Klaus: Tusk (R&S)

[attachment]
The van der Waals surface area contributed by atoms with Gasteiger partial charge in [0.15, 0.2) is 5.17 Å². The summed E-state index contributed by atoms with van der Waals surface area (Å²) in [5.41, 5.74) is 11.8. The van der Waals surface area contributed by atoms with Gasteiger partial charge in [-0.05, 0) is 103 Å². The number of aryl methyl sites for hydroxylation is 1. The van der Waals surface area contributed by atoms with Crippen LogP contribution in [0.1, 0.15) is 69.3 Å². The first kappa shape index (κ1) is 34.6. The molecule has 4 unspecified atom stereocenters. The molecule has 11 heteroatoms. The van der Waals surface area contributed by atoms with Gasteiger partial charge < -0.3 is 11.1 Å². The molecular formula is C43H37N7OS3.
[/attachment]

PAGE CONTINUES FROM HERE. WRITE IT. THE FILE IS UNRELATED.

R&S unveils yet another smart entry into the spacious netherworld between dubstep and otherness. I know really nothing about Klaus as an artist(s), but have been enjoying this one quite a lot. “Tusk” kicks the EP off as a sparse track that rivals the minimalism of James Blake’s less accessible material or the starkness of Airhead. Sounds fade in and reverse out, with well timed zips and stabs of sound that punctuate its syncopated loops and phrases. “Fens” continues the trend, with an even deeper low end and an oblique dub sound in its repetitive chords and delay. “Cypher” breathes in and out via hissy hihats and effects, pulsing like an organism while tones drone overhead, lending it a melancholy vibe, while closing track “Pim” sort of splits the difference between the preceding tracks, with its sub-bass and skittering percussion grounding what would otherwise be a subtle and shifting crinkly ambient track. This lies more on the outskirts of the genre even by R&S’s more adventurous standards, pretty far removed from any dancefloor or DJ compatibility. This is perhaps in itself somewhat interesting, that the label so far into its years is not afraid to take risks or champion music that not only falls in line with trends but pushes their boundaries into new or less typical sounds. It’s smooth and subtle, one that demands repeat listens to sink in but is its own reward.